THE words which appear on the plaque in Spring Street Melbourne commemorating those who died in the Sudan War 130 years ago would be appropriate for many of our war memorials. It states: "We did not fight to take anyone's territory; we fought to set the captives free, and to set at liberty those that are bound" (Isaiah 61 and Luke 4).
The history of World War I and Australia's involvement in similar activities verifies this motivation. England made a promise to Belgium that if they were invaded England would stand with them. This promise was honoured in 1914. Australia was involved as German naval vessels attacked Australia's shipping conveying our produce overseas. The Anzac participation in Turkey, commemorated on Tuesday, was not a complete failure. It subsequently brought liberty to parts of the Middle East. In 1934 president Ataturk of Turkey paid a tribute to the Anzac incident as it brought him to power and enabled him to establish a democracy.
Every free country at the moment has very difficult decisions to make. When an aggressive dictator decides to conquer smaller nations, should we stand by and let that dictator grow in power, or should we do our best to protect that smaller nation's liberty? When Saddam invaded Kuwait and his soldiers were raping women and harming children, the United Nations decided action should be taken. We must appreciate the difficult job our leaders, whether Labor, Liberal or other groups, face.
Ron Gibbins, Adamstown Heights
Dignity through choice
REGARDING the editorial (‘Palliative care a path to dying with dignity’, Herald, 20/4). It is excellent that palliative care services may be improved in the Hunter and made more readily available. However, I do question the sentence: “Whether in a hospice, a hospital or at home, palliative care can make dying with dignity a reality, and not just a hope.”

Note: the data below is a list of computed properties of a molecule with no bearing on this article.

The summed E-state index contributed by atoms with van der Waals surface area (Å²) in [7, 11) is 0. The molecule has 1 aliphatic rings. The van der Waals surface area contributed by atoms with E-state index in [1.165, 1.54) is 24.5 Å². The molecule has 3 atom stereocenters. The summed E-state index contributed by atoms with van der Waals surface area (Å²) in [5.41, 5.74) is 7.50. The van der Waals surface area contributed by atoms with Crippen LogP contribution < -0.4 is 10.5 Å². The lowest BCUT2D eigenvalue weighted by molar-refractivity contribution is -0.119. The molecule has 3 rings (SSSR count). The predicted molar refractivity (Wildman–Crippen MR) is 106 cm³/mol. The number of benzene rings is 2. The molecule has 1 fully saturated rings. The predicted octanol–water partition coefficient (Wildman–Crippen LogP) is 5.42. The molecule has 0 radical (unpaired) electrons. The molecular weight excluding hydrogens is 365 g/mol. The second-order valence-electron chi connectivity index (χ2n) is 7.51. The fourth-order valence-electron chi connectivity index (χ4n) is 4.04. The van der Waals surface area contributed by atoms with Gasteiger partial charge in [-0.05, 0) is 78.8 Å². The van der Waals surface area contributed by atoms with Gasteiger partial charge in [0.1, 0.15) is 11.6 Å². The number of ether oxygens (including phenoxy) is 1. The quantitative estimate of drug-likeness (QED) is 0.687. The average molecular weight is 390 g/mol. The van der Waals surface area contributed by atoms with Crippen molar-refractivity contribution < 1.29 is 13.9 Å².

The reality is that one in six patients in the terminal phase of their terminal illness report moderate to severe distress from pain and one in six report moderate to severe distress from breathlessness. While palliative care is excellent at controlling most symptoms, there are some for whom adequate control is impossible. Then palliative care may use the last resort of terminal sedation, also known as slow euthanasia, whereby a patent is put into a coma until they starve or dehydrate to death. Many would prefer to have the option of a dose of fatal medication that would enable death within minutes rather than having their families watch a slow deterioration and death by starvation.
Anglican Canon Rosie Harper of the UK describes the assisted death of her uncle in Switzerland: "My uncle had a beautiful death, with his family around him – good music, good wine, and a pain-free end. The days that would have followed as he struggled through the end stage of a brain tumor would have been terrible. He had no choice about dying. He did have choice about the manner of his death.”
To make dying with dignity a reality, excellent palliative care and the legal option to choose an assisted death are both required.
Ian Wood, national co-ordinator, Christians Supporting Choice for Voluntary Euthanasia
Sure, it will be fine